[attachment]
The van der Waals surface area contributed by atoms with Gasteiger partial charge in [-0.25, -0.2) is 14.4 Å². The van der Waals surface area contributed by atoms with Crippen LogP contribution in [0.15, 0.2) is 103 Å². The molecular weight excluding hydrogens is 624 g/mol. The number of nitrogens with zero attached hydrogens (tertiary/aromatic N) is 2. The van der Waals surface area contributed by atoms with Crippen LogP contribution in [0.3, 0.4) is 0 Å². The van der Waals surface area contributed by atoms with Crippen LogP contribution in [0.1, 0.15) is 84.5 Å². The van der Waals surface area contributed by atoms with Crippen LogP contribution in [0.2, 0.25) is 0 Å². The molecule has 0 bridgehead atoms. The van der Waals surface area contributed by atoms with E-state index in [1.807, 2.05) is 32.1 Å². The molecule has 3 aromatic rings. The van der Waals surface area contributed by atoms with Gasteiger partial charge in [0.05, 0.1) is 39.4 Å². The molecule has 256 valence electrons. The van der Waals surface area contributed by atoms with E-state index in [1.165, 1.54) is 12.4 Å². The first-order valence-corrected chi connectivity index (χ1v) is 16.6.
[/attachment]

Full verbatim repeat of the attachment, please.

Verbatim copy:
The van der Waals surface area contributed by atoms with Gasteiger partial charge in [-0.25, -0.2) is 14.4 Å². The van der Waals surface area contributed by atoms with Crippen LogP contribution in [0.15, 0.2) is 103 Å². The molecular weight excluding hydrogens is 624 g/mol. The number of nitrogens with zero attached hydrogens (tertiary/aromatic N) is 2. The van der Waals surface area contributed by atoms with Crippen LogP contribution in [0.3, 0.4) is 0 Å². The van der Waals surface area contributed by atoms with Crippen LogP contribution in [0.1, 0.15) is 84.5 Å². The van der Waals surface area contributed by atoms with Crippen LogP contribution in [0.2, 0.25) is 0 Å². The molecule has 0 bridgehead atoms. The van der Waals surface area contributed by atoms with E-state index in [1.807, 2.05) is 32.1 Å². The molecule has 3 aromatic rings. The van der Waals surface area contributed by atoms with Gasteiger partial charge in [0.05, 0.1) is 39.4 Å². The molecule has 256 valence electrons. The van der Waals surface area contributed by atoms with E-state index in [1.165, 1.54) is 12.4 Å². The first-order valence-corrected chi connectivity index (χ1v) is 16.6.